33rd Sunday in Ordinary Time
Daniel 12:1-3; Psalm 16; Hebrews 10:11-14, 18; Mark 13:24-32
As our skies turn darker and the weather gets colder in this part of the world, we approach the end of another liturgical year. November is the month in which we especially remember the dead, especially “those who have gone before us marked with the sign of faith.” The scripture readings for our Masses also take on a decidedly darker or at least somber tone. We hear of times of trial and tribulation, final judgment, reward or condemnation.
Our gospel passage from Mark finds Jesus in Jerusalem for the final time, only days before his passion and death. For a final time, he challenges the religious leaders who have opposed him, his ministry and message. He looks upon the Temple in Jerusalem in all its splendor, only to predict its destruction. Today he speaks of a coming yet not entirely predictable cataclysm when sun and moon go dark, stars fall from the sky, the powers of heaven are shaken and the Son of Man returns with the angels to gather the elect. What’s going on here?
This passage and a similar one in our first reading from Daniel are part of a biblical genre called apocalyptic. The word comes from the Greek apokalypsis or revelation. This type of writing is addressed to people in distress and crisis. The author uses symbolic language and vivid imagery to comfort and assure people.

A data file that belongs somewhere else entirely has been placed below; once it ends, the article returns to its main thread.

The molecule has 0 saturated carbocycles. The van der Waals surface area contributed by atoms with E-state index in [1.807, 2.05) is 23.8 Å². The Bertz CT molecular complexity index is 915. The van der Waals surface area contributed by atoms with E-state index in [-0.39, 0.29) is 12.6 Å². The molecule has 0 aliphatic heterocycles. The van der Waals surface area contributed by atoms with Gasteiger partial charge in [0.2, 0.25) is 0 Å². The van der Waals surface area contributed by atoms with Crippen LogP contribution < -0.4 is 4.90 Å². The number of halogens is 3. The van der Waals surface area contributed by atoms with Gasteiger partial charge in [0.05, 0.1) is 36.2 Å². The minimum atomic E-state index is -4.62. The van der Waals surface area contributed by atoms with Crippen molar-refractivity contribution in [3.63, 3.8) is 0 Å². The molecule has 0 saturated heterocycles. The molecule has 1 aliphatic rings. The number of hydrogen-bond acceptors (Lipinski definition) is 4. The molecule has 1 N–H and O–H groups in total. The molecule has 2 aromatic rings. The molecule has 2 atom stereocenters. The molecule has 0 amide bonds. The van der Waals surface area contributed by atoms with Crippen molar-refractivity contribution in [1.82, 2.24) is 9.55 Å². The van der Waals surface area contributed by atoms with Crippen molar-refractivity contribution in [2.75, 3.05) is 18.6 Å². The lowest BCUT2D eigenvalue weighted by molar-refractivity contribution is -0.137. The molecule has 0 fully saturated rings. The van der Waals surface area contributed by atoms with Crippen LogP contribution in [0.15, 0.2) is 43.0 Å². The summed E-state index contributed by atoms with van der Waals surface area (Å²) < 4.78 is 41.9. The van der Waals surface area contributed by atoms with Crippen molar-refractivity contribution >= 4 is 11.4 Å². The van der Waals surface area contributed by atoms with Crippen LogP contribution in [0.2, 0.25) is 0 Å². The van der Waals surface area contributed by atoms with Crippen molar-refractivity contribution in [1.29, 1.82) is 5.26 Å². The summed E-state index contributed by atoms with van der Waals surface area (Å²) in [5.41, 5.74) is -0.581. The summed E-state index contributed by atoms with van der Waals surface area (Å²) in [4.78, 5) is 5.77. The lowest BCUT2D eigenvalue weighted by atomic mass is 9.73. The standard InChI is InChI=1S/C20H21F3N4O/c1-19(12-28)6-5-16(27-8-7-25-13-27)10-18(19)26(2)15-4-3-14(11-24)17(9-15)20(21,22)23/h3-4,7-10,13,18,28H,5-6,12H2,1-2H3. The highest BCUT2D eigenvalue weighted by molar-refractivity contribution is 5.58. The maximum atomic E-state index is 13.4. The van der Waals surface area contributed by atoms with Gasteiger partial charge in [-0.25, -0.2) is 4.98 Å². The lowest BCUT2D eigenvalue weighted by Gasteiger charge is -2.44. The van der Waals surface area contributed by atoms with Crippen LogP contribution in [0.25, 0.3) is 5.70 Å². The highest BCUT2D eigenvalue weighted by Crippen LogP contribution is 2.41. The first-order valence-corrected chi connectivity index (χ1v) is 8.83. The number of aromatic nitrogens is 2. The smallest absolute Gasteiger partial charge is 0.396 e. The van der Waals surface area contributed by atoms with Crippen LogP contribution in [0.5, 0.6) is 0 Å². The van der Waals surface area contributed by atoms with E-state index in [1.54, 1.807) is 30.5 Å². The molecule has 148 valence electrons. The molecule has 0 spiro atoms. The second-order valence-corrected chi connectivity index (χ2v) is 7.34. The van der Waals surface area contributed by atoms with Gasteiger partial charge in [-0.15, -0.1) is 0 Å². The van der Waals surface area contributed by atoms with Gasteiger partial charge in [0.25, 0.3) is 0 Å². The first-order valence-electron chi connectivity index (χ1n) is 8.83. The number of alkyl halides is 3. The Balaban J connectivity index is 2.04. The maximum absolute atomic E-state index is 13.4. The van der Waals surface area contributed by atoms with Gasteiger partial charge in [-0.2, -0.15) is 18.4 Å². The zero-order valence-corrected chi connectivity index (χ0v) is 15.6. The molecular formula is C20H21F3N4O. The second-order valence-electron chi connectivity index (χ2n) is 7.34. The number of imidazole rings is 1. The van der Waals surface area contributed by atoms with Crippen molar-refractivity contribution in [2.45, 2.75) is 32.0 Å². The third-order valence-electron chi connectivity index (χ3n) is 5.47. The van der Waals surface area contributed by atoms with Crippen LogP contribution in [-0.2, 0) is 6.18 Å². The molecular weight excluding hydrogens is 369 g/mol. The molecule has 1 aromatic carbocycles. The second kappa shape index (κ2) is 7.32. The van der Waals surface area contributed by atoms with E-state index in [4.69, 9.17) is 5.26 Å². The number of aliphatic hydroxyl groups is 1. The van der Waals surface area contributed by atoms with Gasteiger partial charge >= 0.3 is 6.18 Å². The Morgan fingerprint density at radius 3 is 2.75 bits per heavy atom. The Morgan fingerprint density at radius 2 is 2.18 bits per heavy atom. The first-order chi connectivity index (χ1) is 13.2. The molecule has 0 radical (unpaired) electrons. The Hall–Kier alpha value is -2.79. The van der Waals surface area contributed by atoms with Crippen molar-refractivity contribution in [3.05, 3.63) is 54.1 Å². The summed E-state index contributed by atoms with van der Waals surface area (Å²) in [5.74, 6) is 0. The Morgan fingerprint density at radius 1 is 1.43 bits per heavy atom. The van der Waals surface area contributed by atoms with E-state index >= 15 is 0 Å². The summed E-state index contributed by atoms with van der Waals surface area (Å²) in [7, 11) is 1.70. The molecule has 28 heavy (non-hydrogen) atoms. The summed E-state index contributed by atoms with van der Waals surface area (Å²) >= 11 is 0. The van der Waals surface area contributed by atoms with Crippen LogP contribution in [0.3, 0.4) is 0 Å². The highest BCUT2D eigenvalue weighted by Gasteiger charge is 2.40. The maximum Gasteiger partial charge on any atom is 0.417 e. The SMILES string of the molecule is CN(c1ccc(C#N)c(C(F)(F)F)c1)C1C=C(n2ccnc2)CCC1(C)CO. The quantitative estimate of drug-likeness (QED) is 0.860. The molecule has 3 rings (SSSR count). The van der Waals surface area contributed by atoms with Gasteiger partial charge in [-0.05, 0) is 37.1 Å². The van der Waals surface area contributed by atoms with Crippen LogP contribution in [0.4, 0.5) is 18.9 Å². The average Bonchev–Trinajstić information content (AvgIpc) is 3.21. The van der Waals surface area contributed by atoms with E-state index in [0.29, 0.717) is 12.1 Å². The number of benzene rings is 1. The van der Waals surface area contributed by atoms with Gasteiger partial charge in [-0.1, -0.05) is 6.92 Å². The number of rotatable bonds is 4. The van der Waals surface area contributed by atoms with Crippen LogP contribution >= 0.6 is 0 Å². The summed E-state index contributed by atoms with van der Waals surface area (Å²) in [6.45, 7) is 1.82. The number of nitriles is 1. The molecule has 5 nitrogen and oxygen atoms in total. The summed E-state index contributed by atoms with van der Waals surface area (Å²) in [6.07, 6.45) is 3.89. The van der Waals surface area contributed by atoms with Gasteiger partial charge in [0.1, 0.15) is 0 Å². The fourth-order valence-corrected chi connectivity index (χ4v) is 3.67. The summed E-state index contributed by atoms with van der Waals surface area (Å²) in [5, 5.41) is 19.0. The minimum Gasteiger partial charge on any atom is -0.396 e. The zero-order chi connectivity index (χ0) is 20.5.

Daniel was originally addressed to Jews who were undergoing persecution under the reign of Antiochus Epiphanes IV, a tyrant who was trying to force them to abandon their faith and their cultural traditions and be completely assimilated into Greek religion and culture. They refused and suffered many cruelties.
The Gospel of Mark was probably written around the time of two very significant events in the first decades of the church’s history. The first was the brutal persecution of Christians in Rome under the sadistic Emperor Nero in 64 AD. They were convenient scapegoats for a fire that destroyed much of the Eternal City—a fire which some historians believed that Nero set for his own twisted entertainment. Nero apparently had a thing for fire. One of the ways in which he tortured and killed Christians was to turn them into human torches to light his way for evening river cruises.
The authors of Daniel and Mark wanted to comfort and strengthen their people. They wanted to remind them that, regardless of what any earthly ruler claimed, God was the Lord of all times and seasons. They also wanted to assure them that their suffering would not last forever, that they would ultimately be rewarded, and that God would make right all that is wrong.
Daniel and Mark also wanted to challenge their people to remain faithful to God and to the ways of life to which they had been called. In addition, they reminded them of something that many people would rather forget: just as we are held accountable in various ways and by various people in this life, God ultimately holds us accountable for how we have lived as disciples of his Son. May God find us good stewards of his grace! +